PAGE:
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A few years ago when I built my Synology NAS I threw in four 1 TB hard drives. At the time this was the biggest bang for my buck. However, with the price of hard drives falling, it was time for an upgrade. Not to mention that my NAS was just about full and I really needed more space.

I decided to get some Western Digital Red 3 TB Drives (Model: WD30EFRX). While this isn’t a review of these drives, I must say that these drives are impressive. They are amazingly quiet. With all four of them in the NAS you have to literally put your ear up to the device to hear them spin or read/write. I HIGHLY suggest these drives for your NAS. I hope this goes without saying, but you need to make sure your new drives are all the same size. There are several theories on selecting drives that are produced in different batches. This will help eliminate the risk of multiple drives failing at the same time if they were part of a bad batch of drives in production. If you are that cautious you can research that and try to buy your drives at different times of the year. I’m far too impatient for that.

The game plan for the upgrade was simple: manually replace one drive of the RAID 5 with a new 3 TB drive, rebuild the array and repeat. Replacing one drive will cause the RAID to be in a degraded state until it rebuilds on the new drive. This should protect my data and replace the old drives with the new ones. After the NAS has all 4 new drives I would expand the volume to utilize the new space added. This takes some time but it’s a pretty simple way to do this. Synology has a tutorial here. In short here was the plan:

Upgrade and replace NAS Hard Drives in RAID 5

  1. Power down the NAS.
  2. Pull one old drive out and replace with a new drive.
  3. Power on the NAS.
  4. Log into the user interface and repair your RAID.
  5. Repeat this process by going through all the drives.
  6. Finally go to your RAID management and expand the volume to utilize the full hard drive space available. Some NAS’ will do this automatically.

So the above is the ideal situation. Unfortunately I ran into some troubles. At stage 4 of my steps, when I went to repair the RAID onto the new 3 TB drive, I got an error that said the version of my Volume1 did not support drives over 2 TB. When this happened I didn’t know quite what that meant. After doing some research it turns out that my NAS supports the larger disks, however the Volume I created back when I first got the NAS did not. Since I had upgraded the DSM over that time the NAS supports the disks but the volume doesn’t. The error I received was:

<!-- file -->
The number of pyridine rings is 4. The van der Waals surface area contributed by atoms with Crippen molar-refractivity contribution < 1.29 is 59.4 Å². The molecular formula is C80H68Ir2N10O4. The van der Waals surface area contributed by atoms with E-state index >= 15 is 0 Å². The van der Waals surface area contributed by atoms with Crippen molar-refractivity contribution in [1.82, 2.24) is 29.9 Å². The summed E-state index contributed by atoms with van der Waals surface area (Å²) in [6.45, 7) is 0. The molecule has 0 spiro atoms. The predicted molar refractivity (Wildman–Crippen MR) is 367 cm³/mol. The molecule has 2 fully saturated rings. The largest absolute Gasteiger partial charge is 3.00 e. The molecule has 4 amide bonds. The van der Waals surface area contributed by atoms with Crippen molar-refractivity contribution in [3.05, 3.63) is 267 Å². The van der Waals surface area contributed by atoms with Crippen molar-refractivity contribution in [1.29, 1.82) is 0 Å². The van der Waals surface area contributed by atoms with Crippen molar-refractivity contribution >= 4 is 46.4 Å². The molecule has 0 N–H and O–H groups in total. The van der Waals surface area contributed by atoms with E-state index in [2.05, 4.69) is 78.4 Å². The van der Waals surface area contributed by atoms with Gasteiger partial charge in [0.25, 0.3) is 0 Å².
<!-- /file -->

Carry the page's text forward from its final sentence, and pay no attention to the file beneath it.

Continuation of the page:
The volume is created with a previous version of DSM which does not support hard disks larger than 2TB. To use hard disks larger than 2TB, please create a new volume with the latest version of DSM

After scratching my head for a while a solution finally came to mind. This is risky because during this time the NAS is in a degraded state and I don’t have data redundancy. However, I realized that I had three 1 TB drives with all my data and one 3 TB drive that was blank. The math added up so I decided to backup all my data from the RAID to a single disk. Then replace all three remaining drives at once, create the new volume with the updated version, and then expand it to my fourth drive. In short here was the solution:

Create new Volume for larger drives without losing data:

  1. Take your existing RAID 5 with four disks and power it OFF.
  2. Replace one of the disks with the new hard drive that is larger than your Volume supports. (In my case it was the 3 TB drive)
  3. Power ON the NAS.
  4. Create a new volume (Volume 2) on the new hard drive.
  5. Copy your data from the RAID array Volume 1 to Volume 2. You can do this with the Synology “Backup and Restore” application directly on the DSM. Do a local backup from Volume 1 to Volume 2.
  6. Once the backup is complete power OFF the NAS.
  7. Replace the remaining Hard Drives.
  8. Power ON the NAS
  9. Initialize the three new disks and create a RAID 5 with them. (This will take a long time with larger disks.)
  10. Once the new RAID 5 is created, create a new volume on it and label it Volume 1.
  11. Use Synology Backup and Restore to restore your backup from Volume 2 onto Volume 1.
  12. Once the Restore is complete Delete Volume 2.
  13. Reboot the NAS
  14. Go into your Storage Manager, select Volume 1 and Manage it.
  15. Expand Volume 1 onto the fourth disk that is now empty. (This will take a very very long time. Took mine about 5 days.)

Once everything is complete you should have your original data all back on a four drive RAID 5 with the new 3 TB hard drives. During this upgrade I want from 4 x 1TB drives that gave me about 2.8 TB of storage in RAID 5 to 4 x 3 TB drives that gives me 8.2 TB of storage. Needless to say I am hopeful I won’t have to upgrade for another few years.

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3 thoughts on “Upgrade Synology Hard Drives

  1. Reply Damian Manda December 2, 2014 at 7:15 pm

    Thanks for these instructions, I just followed them to upgrade from 4x 1.5TB drives to 4x 4TB drives in my DS409+. Works exactly as outlined, and I didn’t even have to reboot for step 13.

  2. Reply Randy Piplica February 7, 2015 at 11:11 am

    I am trying to upgrade my 3TB drives created on DSM version 4.3 to 4TB drives on my DS213. I have since updated to DSM 5.1-5022 Update 1. I assume that since the are already over the 2TB limit I should not have an issue. I really don’t have the space to back up the drive but I guess since I have the 1 3TB Raid drive just in case something goes south I will be ok.

  3. Reply Asquith January 30, 2016 at 11:48 am

    thanks a lot for this post.. it really helped me to upgrade from 4×1 to 4×4 on my existing DS409+
    much appreciated

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